Flux decline mechanisms in polyetherimide microfiltration membranes for clarification of synthetic produced water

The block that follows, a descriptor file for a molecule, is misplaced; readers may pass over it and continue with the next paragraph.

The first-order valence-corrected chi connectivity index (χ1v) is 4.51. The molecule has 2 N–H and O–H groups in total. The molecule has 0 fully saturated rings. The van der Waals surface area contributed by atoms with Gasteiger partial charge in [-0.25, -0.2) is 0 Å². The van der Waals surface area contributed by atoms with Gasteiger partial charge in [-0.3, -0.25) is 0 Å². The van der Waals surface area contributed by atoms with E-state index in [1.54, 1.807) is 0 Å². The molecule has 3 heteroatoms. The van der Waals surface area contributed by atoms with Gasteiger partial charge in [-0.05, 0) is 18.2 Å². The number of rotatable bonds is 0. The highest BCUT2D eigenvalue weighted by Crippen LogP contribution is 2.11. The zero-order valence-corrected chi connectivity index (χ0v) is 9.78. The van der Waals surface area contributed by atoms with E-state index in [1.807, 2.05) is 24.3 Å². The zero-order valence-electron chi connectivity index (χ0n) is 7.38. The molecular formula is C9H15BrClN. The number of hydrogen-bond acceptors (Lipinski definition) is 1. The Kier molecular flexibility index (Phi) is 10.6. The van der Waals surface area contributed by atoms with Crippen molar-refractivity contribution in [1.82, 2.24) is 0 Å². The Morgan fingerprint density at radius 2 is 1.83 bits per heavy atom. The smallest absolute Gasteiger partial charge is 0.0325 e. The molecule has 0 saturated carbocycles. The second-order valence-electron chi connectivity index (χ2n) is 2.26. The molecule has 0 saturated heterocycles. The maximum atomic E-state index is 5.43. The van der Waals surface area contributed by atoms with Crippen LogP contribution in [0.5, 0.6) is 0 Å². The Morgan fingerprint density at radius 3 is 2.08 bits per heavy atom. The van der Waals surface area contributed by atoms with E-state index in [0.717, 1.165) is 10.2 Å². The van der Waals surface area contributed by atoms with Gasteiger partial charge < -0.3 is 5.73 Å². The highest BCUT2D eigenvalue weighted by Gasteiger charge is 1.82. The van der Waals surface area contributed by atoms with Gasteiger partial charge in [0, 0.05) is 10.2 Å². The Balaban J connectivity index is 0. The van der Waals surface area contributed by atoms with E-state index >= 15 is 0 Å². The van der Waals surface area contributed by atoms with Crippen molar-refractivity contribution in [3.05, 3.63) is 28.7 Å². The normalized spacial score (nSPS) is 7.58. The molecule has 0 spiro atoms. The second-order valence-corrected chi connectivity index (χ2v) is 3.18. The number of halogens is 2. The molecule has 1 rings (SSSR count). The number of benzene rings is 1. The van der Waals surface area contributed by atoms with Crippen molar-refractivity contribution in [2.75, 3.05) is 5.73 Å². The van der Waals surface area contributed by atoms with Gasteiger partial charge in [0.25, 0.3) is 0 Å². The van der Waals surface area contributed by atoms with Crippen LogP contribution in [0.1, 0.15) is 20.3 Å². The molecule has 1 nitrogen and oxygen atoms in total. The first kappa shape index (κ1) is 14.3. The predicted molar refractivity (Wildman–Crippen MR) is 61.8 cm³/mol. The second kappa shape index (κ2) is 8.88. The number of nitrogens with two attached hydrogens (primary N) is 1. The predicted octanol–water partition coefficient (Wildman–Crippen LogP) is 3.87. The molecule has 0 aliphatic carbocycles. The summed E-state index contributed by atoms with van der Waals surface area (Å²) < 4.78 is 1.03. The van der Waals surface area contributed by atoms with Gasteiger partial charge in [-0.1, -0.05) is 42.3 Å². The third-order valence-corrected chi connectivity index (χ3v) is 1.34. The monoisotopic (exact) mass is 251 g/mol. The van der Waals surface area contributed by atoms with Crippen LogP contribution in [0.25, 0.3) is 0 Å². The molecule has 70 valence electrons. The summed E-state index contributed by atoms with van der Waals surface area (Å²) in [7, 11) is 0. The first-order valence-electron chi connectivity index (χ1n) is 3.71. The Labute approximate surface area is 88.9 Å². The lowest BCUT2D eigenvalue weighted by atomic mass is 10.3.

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ABSTRACT Polyetherimide microfiltration membranes were prepared by phase inversion method aiming the control of film thickness, porosity and pore size. 1-methyl-2-pirrolidone was used as solvent and water as non-solvent. The properties of the membranes were addressed by means of scanning electron microscopy, dead-end and tangential flow microfiltration of a synthetic produced water effluent as well as the pore blocking mechanisms of the systems as described by Hermia models. The results showed that membrane morphology was significant modified by the kinetics of precipitation. The medium pore size ranged from 1.2 to 10.4 µm, both with finger-like structure. Permeation tests showed total flux decline lower for tangential flow mode (89.5%) than the dead-end (97.3%). However, the reversible flux decline was higher than the irreversible one in both systems. The rejection was higher than 95.5%, which was addressed by turbidity. Regarding to the mechanisms to describe flux decline, it was evidenced that intermediate pore blocking was able to explain the results for dead-end filtration. Hermia model did not adjust to tangential flow mode, probably due to the stationary flux obtained with time. The results showed the potential of the system to be used in long term microfiltration, since the washing of the membranes is periodically observed.